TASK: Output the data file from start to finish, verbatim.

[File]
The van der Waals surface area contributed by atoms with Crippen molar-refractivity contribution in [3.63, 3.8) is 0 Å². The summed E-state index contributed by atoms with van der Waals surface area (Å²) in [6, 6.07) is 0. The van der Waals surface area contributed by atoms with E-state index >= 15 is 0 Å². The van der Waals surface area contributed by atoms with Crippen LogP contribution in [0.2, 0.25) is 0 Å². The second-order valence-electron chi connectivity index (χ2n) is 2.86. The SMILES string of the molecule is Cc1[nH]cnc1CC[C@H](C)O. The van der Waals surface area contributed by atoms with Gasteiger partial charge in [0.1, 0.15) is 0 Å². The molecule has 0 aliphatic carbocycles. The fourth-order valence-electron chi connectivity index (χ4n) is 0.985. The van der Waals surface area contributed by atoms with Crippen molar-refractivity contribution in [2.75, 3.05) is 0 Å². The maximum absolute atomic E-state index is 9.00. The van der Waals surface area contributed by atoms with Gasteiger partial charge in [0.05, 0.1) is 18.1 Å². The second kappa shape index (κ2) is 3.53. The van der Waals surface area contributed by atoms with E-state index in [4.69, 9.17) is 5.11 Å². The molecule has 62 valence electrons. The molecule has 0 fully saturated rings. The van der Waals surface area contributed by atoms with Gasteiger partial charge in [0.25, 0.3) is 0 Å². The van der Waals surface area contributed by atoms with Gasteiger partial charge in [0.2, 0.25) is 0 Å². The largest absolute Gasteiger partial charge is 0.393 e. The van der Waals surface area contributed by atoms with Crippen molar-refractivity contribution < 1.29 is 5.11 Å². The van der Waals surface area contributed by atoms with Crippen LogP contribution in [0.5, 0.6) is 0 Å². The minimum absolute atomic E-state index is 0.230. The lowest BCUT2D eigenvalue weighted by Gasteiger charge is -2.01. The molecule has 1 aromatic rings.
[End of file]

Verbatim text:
The van der Waals surface area contributed by atoms with Crippen molar-refractivity contribution in [3.63, 3.8) is 0 Å². The summed E-state index contributed by atoms with van der Waals surface area (Å²) in [6, 6.07) is 0. The van der Waals surface area contributed by atoms with E-state index >= 15 is 0 Å². The van der Waals surface area contributed by atoms with Crippen LogP contribution in [0.2, 0.25) is 0 Å². The second-order valence-electron chi connectivity index (χ2n) is 2.86. The SMILES string of the molecule is Cc1[nH]cnc1CC[C@H](C)O. The van der Waals surface area contributed by atoms with Gasteiger partial charge in [0.1, 0.15) is 0 Å². The molecule has 0 aliphatic carbocycles. The fourth-order valence-electron chi connectivity index (χ4n) is 0.985. The van der Waals surface area contributed by atoms with Crippen molar-refractivity contribution in [2.75, 3.05) is 0 Å². The maximum absolute atomic E-state index is 9.00. The van der Waals surface area contributed by atoms with Gasteiger partial charge in [0.05, 0.1) is 18.1 Å². The second kappa shape index (κ2) is 3.53. The van der Waals surface area contributed by atoms with E-state index in [4.69, 9.17) is 5.11 Å². The molecule has 62 valence electrons. The molecule has 0 fully saturated rings. The van der Waals surface area contributed by atoms with Gasteiger partial charge in [0.25, 0.3) is 0 Å². The van der Waals surface area contributed by atoms with Gasteiger partial charge in [0.2, 0.25) is 0 Å². The largest absolute Gasteiger partial charge is 0.393 e. The van der Waals surface area contributed by atoms with Crippen molar-refractivity contribution < 1.29 is 5.11 Å². The van der Waals surface area contributed by atoms with Crippen LogP contribution in [0.5, 0.6) is 0 Å². The minimum absolute atomic E-state index is 0.230. The lowest BCUT2D eigenvalue weighted by Gasteiger charge is -2.01. The molecule has 1 aromatic rings.